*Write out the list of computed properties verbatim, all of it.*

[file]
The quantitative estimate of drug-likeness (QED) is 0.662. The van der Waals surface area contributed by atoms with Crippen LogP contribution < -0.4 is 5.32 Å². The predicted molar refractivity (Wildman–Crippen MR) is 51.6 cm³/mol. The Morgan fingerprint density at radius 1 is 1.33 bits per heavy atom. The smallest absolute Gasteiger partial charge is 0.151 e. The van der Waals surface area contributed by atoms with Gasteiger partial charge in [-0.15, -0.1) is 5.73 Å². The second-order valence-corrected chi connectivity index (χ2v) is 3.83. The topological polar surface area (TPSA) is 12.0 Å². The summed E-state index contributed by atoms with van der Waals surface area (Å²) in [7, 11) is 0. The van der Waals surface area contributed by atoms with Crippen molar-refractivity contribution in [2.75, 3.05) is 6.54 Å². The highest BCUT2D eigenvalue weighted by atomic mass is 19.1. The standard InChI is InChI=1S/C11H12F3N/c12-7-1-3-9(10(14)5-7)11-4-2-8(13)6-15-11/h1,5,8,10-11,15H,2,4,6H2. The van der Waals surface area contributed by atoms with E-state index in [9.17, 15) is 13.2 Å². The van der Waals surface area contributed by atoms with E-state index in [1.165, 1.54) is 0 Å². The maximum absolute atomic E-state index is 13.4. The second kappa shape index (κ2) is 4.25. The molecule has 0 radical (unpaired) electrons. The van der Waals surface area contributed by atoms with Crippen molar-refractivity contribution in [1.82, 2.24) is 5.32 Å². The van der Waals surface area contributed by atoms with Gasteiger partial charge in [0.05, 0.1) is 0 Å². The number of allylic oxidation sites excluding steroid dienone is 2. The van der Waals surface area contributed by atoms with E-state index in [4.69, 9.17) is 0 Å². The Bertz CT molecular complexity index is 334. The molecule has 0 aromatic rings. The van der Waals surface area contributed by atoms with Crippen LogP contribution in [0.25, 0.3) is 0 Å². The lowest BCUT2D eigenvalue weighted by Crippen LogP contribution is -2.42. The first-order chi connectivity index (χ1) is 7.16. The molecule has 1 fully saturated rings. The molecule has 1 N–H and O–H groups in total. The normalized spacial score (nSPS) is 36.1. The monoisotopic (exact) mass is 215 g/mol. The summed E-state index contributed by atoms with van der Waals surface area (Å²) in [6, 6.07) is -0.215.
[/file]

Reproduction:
The quantitative estimate of drug-likeness (QED) is 0.662. The van der Waals surface area contributed by atoms with Crippen LogP contribution < -0.4 is 5.32 Å². The predicted molar refractivity (Wildman–Crippen MR) is 51.6 cm³/mol. The Morgan fingerprint density at radius 1 is 1.33 bits per heavy atom. The smallest absolute Gasteiger partial charge is 0.151 e. The van der Waals surface area contributed by atoms with Gasteiger partial charge in [-0.15, -0.1) is 5.73 Å². The second-order valence-corrected chi connectivity index (χ2v) is 3.83. The topological polar surface area (TPSA) is 12.0 Å². The summed E-state index contributed by atoms with van der Waals surface area (Å²) in [7, 11) is 0. The van der Waals surface area contributed by atoms with Crippen molar-refractivity contribution in [2.75, 3.05) is 6.54 Å². The highest BCUT2D eigenvalue weighted by atomic mass is 19.1. The standard InChI is InChI=1S/C11H12F3N/c12-7-1-3-9(10(14)5-7)11-4-2-8(13)6-15-11/h1,5,8,10-11,15H,2,4,6H2. The van der Waals surface area contributed by atoms with E-state index in [9.17, 15) is 13.2 Å². The van der Waals surface area contributed by atoms with E-state index in [1.165, 1.54) is 0 Å². The maximum absolute atomic E-state index is 13.4. The second kappa shape index (κ2) is 4.25. The molecule has 0 radical (unpaired) electrons. The van der Waals surface area contributed by atoms with Crippen molar-refractivity contribution in [1.82, 2.24) is 5.32 Å². The van der Waals surface area contributed by atoms with Gasteiger partial charge in [0.05, 0.1) is 0 Å². The number of allylic oxidation sites excluding steroid dienone is 2. The van der Waals surface area contributed by atoms with E-state index in [4.69, 9.17) is 0 Å². The Bertz CT molecular complexity index is 334. The molecule has 0 aromatic rings. The van der Waals surface area contributed by atoms with Crippen LogP contribution in [0.25, 0.3) is 0 Å². The lowest BCUT2D eigenvalue weighted by Crippen LogP contribution is -2.42. The first-order chi connectivity index (χ1) is 7.16. The molecule has 1 fully saturated rings. The molecule has 1 N–H and O–H groups in total. The normalized spacial score (nSPS) is 36.1. The monoisotopic (exact) mass is 215 g/mol. The summed E-state index contributed by atoms with van der Waals surface area (Å²) in [6, 6.07) is -0.215.